The views expressed in this section are opinions and do not necessarily reflect the views or positions of the Canada West Foundation or the China Brief authors.


 Robert J. Hanlon, Ph.D., Associate Professor, Department of Philosophy, History and Politics and Director, Canada and the Asia Pacific Policy Project, Thompson Rivers University 

As the global vaccine effort ramps up and borders begin to open, China will once again serve as a top source of overseas travellers and students to Canada. Yet Canadians should prepare for an extended period of uncertainty as the global health crisis will most likely have a long-term negative impact on tourism and international education well into 2022.    

While vaccine passports will play a role in restoring confidence for international travel, Canada will be competing with other advanced economies such as Australia, the European Union, and the United States.  A vital question for the both the tourism and education sectors is to ask what can Canada give back to these visitors?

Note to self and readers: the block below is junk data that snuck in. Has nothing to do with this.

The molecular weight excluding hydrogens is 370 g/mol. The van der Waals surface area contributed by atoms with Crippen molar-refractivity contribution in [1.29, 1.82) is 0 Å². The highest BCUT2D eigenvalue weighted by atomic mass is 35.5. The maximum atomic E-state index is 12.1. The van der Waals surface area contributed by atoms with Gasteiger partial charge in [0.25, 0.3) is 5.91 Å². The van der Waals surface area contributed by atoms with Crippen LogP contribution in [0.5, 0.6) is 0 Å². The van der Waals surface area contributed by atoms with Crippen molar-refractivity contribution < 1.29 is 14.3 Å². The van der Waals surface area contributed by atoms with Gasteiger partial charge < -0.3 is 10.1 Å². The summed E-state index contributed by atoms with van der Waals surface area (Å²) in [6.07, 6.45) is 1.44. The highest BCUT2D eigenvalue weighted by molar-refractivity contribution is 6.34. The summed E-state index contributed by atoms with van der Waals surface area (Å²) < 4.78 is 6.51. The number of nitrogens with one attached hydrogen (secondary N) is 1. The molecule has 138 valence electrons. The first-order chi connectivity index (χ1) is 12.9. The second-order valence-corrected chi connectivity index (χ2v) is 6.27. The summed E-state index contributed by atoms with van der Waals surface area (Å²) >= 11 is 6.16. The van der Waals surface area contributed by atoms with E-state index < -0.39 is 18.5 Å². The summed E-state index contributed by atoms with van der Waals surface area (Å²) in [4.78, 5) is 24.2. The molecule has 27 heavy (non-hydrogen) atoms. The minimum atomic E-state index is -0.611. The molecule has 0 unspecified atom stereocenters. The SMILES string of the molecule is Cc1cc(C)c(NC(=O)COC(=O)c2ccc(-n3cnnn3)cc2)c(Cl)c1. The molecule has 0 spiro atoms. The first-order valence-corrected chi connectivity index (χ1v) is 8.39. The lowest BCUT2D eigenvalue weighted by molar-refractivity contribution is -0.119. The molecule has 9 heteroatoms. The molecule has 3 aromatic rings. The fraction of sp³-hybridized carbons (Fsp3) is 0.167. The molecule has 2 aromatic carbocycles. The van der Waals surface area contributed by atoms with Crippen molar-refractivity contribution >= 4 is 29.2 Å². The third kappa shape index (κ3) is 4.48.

It’s important that these sectors do not only think of China’s tourists and students as dollar signs. Rather, they represent a strategic pillar in Canada’s post-Covid social and economic recovery. What’s more, these sectors are vital for improving Canada-China relations which are at historic lows on account of the global health crisis and a protracted diplomatic crisis.    

China’s recent Fifth Plenum communique highlighted a new approach to international cooperation that rethinks the global community as a multipolar economic order.  Canada’s education and tourism sectors will play an important part in building bridges in this nascent system through cultural, academic, and social exchange.